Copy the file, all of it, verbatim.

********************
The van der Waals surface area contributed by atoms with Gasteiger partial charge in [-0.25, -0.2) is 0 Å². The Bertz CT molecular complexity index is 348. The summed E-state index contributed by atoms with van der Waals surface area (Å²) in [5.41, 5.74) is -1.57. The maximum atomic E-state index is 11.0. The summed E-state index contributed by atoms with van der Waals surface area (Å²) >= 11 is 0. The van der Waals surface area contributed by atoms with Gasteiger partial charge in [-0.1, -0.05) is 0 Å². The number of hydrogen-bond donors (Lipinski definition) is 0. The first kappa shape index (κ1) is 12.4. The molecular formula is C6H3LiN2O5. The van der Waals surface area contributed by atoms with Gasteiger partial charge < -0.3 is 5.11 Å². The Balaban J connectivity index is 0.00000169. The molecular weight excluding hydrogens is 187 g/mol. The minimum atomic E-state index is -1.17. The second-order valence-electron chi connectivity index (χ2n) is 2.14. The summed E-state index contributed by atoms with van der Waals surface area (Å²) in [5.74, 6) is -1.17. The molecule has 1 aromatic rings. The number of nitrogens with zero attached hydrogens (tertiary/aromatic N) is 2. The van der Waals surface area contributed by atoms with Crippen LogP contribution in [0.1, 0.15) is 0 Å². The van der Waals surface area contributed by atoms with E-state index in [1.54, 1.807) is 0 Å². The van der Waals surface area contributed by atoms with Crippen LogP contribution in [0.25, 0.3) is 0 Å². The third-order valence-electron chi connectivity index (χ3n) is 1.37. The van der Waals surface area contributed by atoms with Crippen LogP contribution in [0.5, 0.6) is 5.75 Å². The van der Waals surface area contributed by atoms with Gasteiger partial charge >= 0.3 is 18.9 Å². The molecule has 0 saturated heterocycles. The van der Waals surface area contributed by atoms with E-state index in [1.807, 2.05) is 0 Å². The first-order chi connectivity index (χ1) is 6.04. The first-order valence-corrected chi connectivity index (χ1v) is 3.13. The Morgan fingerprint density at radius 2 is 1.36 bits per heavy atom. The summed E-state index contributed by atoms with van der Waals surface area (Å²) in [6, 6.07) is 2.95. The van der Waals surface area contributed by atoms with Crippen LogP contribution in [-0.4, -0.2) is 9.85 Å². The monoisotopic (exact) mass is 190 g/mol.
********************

The van der Waals surface area contributed by atoms with Gasteiger partial charge in [-0.25, -0.2) is 0 Å². The Bertz CT molecular complexity index is 348. The summed E-state index contributed by atoms with van der Waals surface area (Å²) in [5.41, 5.74) is -1.57. The maximum atomic E-state index is 11.0. The summed E-state index contributed by atoms with van der Waals surface area (Å²) >= 11 is 0. The van der Waals surface area contributed by atoms with Gasteiger partial charge in [-0.1, -0.05) is 0 Å². The number of hydrogen-bond donors (Lipinski definition) is 0. The first kappa shape index (κ1) is 12.4. The molecular formula is C6H3LiN2O5. The van der Waals surface area contributed by atoms with Gasteiger partial charge < -0.3 is 5.11 Å². The Balaban J connectivity index is 0.00000169. The molecular weight excluding hydrogens is 187 g/mol. The minimum atomic E-state index is -1.17. The second-order valence-electron chi connectivity index (χ2n) is 2.14. The summed E-state index contributed by atoms with van der Waals surface area (Å²) in [5.74, 6) is -1.17. The molecule has 1 aromatic rings. The number of nitrogens with zero attached hydrogens (tertiary/aromatic N) is 2. The van der Waals surface area contributed by atoms with Crippen LogP contribution in [0.1, 0.15) is 0 Å². The van der Waals surface area contributed by atoms with E-state index in [1.54, 1.807) is 0 Å². The van der Waals surface area contributed by atoms with Crippen LogP contribution in [0.25, 0.3) is 0 Å². The third-order valence-electron chi connectivity index (χ3n) is 1.37. The van der Waals surface area contributed by atoms with Crippen LogP contribution in [0.5, 0.6) is 5.75 Å². The van der Waals surface area contributed by atoms with Gasteiger partial charge >= 0.3 is 18.9 Å². The molecule has 0 saturated heterocycles. The van der Waals surface area contributed by atoms with E-state index in [1.807, 2.05) is 0 Å². The first-order chi connectivity index (χ1) is 6.04. The first-order valence-corrected chi connectivity index (χ1v) is 3.13. The Morgan fingerprint density at radius 2 is 1.36 bits per heavy atom. The summed E-state index contributed by atoms with van der Waals surface area (Å²) in [6, 6.07) is 2.95. The van der Waals surface area contributed by atoms with Crippen LogP contribution in [-0.4, -0.2) is 9.85 Å². The monoisotopic (exact) mass is 190 g/mol.